This links to my earlier observations: they struggle to work independently, they have learned little self-discipline and lack of work has little consequences. It is up to them to decide whether they want to figure out what they need to do or fall into yet another online rabbit hole.

We did get regular notices from school that one or the other young person did not engage with their work. We also got emails saying that there was some concern that they did not do enough work to get to the next stage at school. It was not clear to us what we were supposed to do: We are not teachers. Our relationship is a parent-child one. We work full time and lack large amounts of time to teach them. One suggestion was to get the password for their teams account and check what they should be doing. As an IT professional, this goes against fundamental principles of digital hygiene. On a more practical level, I would have to spend significant amounts of time trying to figure out what they are supposed to do. I simply do not have the time to do that. In that case, I might as well forget about school and home-school them instead. We are happy to remind them to do their work and to provide the space and tools to do so. It is up to the young people to put in the effort and, crucially, it is up to the teachers to check that they are doing the work.

The reports we get for our sons look OK on first glance - the numerical values they get look acceptable. Problems can be found when reading between the lines in the comments. I do not need teachers/school to tell me how wonderful my children are. I would like to know exactly where they have problems and where they are doing well so that I can have a chance of helping them and/or I can praise them for their work. I think it is also important for the children to understand what the reports mean. I do not think it is fair to expect them to read between the lines.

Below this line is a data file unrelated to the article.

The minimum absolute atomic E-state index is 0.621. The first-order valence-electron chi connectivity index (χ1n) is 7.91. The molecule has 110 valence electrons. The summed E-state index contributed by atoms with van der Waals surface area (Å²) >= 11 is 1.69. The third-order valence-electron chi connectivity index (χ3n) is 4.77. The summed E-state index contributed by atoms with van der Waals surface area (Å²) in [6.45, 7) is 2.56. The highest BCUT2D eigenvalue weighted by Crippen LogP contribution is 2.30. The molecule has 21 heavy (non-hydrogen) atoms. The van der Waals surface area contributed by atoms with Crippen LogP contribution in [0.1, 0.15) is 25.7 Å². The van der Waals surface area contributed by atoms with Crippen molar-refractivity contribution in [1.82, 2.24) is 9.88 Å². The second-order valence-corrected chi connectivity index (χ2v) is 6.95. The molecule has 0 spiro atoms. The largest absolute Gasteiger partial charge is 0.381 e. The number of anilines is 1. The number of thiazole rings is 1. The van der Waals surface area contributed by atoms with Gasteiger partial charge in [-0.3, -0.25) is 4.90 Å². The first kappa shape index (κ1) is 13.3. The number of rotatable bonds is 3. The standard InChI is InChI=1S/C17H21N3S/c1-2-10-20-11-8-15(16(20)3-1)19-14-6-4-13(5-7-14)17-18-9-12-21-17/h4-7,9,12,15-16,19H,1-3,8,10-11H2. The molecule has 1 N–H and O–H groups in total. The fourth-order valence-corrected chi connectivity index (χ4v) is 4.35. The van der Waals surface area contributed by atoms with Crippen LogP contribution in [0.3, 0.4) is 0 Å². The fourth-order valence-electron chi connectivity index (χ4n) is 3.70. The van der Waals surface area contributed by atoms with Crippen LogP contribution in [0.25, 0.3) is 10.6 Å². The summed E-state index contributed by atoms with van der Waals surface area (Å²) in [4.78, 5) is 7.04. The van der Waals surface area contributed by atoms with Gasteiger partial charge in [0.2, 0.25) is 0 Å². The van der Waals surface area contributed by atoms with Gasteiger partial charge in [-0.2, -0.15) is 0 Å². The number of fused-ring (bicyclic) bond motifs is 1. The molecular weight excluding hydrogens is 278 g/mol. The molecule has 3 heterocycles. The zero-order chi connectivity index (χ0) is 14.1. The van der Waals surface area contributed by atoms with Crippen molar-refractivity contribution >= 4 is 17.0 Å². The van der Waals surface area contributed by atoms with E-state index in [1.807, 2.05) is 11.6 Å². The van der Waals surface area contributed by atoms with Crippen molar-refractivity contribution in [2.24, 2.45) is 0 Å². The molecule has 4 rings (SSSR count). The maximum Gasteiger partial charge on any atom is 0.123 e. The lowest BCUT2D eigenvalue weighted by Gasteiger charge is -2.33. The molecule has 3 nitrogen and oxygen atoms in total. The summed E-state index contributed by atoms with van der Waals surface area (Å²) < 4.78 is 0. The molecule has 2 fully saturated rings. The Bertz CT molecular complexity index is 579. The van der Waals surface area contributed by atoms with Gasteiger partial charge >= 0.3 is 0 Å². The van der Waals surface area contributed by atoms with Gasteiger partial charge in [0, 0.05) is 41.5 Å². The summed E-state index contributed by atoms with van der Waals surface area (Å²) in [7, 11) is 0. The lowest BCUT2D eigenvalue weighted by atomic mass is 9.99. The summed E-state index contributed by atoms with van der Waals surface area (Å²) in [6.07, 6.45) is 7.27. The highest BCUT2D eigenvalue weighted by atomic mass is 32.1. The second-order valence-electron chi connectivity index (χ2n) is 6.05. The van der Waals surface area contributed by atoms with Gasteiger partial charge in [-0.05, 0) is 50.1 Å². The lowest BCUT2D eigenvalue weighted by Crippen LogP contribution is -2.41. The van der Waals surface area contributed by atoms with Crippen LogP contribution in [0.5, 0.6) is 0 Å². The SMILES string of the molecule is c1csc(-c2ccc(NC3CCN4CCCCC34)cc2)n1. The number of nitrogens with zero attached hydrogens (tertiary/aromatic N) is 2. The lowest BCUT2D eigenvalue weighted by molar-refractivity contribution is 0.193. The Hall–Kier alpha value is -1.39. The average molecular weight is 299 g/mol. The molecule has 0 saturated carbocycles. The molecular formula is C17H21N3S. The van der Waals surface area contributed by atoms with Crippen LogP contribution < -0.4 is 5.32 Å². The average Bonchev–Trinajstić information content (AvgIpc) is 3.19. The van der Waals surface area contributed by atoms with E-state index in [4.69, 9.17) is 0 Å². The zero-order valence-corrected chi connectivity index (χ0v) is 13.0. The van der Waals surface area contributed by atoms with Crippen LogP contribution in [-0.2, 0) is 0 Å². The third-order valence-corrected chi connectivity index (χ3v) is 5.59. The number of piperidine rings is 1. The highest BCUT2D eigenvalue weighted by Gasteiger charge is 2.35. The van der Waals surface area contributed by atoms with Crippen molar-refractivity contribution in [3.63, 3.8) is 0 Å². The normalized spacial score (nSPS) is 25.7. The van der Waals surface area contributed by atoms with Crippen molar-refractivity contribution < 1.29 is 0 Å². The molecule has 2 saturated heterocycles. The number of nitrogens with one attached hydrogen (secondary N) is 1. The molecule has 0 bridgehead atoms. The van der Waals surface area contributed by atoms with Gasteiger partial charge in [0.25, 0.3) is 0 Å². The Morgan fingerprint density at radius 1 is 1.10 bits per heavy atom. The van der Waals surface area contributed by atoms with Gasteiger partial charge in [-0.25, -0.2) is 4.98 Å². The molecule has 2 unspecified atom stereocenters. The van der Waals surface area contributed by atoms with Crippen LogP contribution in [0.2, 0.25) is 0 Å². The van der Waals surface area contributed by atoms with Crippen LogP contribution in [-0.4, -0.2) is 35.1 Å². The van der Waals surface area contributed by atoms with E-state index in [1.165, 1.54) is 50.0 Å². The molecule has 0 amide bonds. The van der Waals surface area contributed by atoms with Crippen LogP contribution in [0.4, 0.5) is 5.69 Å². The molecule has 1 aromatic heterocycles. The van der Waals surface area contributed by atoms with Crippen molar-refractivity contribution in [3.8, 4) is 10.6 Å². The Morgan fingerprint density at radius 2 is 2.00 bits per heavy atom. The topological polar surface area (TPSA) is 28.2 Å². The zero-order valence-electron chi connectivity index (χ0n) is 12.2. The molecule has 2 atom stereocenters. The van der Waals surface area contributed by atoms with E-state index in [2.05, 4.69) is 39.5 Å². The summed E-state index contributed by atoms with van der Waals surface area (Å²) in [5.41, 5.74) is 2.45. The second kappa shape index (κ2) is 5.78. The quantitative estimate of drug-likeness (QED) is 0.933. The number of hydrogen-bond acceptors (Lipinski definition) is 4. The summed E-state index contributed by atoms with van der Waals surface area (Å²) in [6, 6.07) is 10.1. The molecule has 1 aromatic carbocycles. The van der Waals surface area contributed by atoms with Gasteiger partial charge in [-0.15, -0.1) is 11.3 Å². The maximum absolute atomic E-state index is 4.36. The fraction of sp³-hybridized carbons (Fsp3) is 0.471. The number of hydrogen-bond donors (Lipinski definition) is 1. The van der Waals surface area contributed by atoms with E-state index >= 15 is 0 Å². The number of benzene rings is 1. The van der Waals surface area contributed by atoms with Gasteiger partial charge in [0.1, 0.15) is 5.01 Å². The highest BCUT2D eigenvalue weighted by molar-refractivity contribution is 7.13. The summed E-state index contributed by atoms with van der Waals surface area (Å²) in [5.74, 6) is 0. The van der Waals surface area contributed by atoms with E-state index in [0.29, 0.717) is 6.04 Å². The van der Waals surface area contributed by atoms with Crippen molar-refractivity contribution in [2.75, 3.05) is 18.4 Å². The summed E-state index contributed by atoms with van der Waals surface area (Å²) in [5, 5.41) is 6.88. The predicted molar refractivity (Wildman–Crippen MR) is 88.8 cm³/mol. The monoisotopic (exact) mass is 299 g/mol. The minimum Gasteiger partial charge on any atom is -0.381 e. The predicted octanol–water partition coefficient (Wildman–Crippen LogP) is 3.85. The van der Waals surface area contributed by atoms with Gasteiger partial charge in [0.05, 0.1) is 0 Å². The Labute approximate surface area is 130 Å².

So, I would like to see that pupils get clear homework that is not open ended, that they have to do regularly and is checked often. I would like to see a move to continuous assesment model that feeds into their grades. That way the young people know where they are during the year and can adjust the amount of studying they do and can reflect on their study strategies. This would also reduce the significant pressure of final exams where currently it is make-or-break time.

I am not convinced by computers, the internet and self-directed learning. This works for adults who know what they want or need to learn. Young people cannot have this insight yet and need a general education. Everybody needs a common basis to which they can add specific knowledge/skills they are interested in. They need somebody to tell them what they likely need to know in future. The curriculum contains the things every child should learn. It is the job of the education system to make this happen.

One aspect of regular practice is that eventually you notice that you get good at something and you get a sense of achievement. I think young people are denied this experience by not being regularly challenged. They rarely get to the point were they actually overcame some difficulty, achieved something and earned praise for their achievement. Computer games provide instant gratification and a sense of achievement but there are few beneficial side-effects. Computer games allow them to fill their time and allieviate boredom. In a way they are like a high-sugar diet: a cheap hit that is not good in the long term.

I might be old fashioned and maybe education is no longer required in our post-industrial world where things simply arrive by courier. I don't think so. My concern is that only kids with some self-discipline will be successful. Others who kept falling into the rabbit holes of the internet will have fewer opportunities and choices in their adult lives.